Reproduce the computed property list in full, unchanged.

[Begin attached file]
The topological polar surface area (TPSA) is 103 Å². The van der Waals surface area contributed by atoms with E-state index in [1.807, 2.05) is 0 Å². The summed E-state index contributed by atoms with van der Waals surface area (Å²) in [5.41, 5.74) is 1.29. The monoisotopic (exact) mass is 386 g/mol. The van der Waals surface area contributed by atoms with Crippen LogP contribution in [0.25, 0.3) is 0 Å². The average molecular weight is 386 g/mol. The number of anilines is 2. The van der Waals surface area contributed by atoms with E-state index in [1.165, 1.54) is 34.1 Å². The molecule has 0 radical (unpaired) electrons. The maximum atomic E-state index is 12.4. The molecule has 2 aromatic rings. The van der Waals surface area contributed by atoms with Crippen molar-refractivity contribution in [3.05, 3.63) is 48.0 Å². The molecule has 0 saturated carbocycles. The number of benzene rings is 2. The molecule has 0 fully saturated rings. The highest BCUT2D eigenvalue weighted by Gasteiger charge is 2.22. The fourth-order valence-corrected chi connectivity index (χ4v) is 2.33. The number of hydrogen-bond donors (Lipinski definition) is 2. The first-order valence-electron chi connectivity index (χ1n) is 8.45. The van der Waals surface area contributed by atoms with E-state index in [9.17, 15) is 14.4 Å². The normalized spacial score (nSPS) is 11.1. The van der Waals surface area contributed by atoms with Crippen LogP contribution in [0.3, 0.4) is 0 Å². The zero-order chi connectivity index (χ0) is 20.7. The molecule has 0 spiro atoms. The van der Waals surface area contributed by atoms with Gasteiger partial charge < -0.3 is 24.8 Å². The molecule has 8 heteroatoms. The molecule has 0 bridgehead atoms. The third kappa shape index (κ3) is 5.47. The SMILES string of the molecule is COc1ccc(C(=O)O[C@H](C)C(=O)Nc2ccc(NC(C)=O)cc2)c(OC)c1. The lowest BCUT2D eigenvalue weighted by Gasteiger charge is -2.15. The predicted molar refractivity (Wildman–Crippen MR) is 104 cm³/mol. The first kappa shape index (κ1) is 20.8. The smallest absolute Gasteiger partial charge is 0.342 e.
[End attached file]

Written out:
The topological polar surface area (TPSA) is 103 Å². The van der Waals surface area contributed by atoms with E-state index in [1.807, 2.05) is 0 Å². The summed E-state index contributed by atoms with van der Waals surface area (Å²) in [5.41, 5.74) is 1.29. The monoisotopic (exact) mass is 386 g/mol. The van der Waals surface area contributed by atoms with Crippen LogP contribution in [0.25, 0.3) is 0 Å². The average molecular weight is 386 g/mol. The number of anilines is 2. The van der Waals surface area contributed by atoms with E-state index in [1.165, 1.54) is 34.1 Å². The molecule has 0 radical (unpaired) electrons. The maximum atomic E-state index is 12.4. The molecule has 2 aromatic rings. The van der Waals surface area contributed by atoms with Crippen molar-refractivity contribution in [3.05, 3.63) is 48.0 Å². The molecule has 0 saturated carbocycles. The number of benzene rings is 2. The molecule has 0 fully saturated rings. The highest BCUT2D eigenvalue weighted by Gasteiger charge is 2.22. The fourth-order valence-corrected chi connectivity index (χ4v) is 2.33. The number of hydrogen-bond donors (Lipinski definition) is 2. The first-order valence-electron chi connectivity index (χ1n) is 8.45. The van der Waals surface area contributed by atoms with E-state index in [9.17, 15) is 14.4 Å². The normalized spacial score (nSPS) is 11.1. The van der Waals surface area contributed by atoms with Crippen LogP contribution in [0.3, 0.4) is 0 Å². The zero-order chi connectivity index (χ0) is 20.7. The molecule has 0 spiro atoms. The van der Waals surface area contributed by atoms with Gasteiger partial charge < -0.3 is 24.8 Å². The molecule has 8 heteroatoms. The molecule has 0 bridgehead atoms. The third kappa shape index (κ3) is 5.47. The SMILES string of the molecule is COc1ccc(C(=O)O[C@H](C)C(=O)Nc2ccc(NC(C)=O)cc2)c(OC)c1. The lowest BCUT2D eigenvalue weighted by Gasteiger charge is -2.15. The predicted molar refractivity (Wildman–Crippen MR) is 104 cm³/mol. The first kappa shape index (κ1) is 20.8. The smallest absolute Gasteiger partial charge is 0.342 e.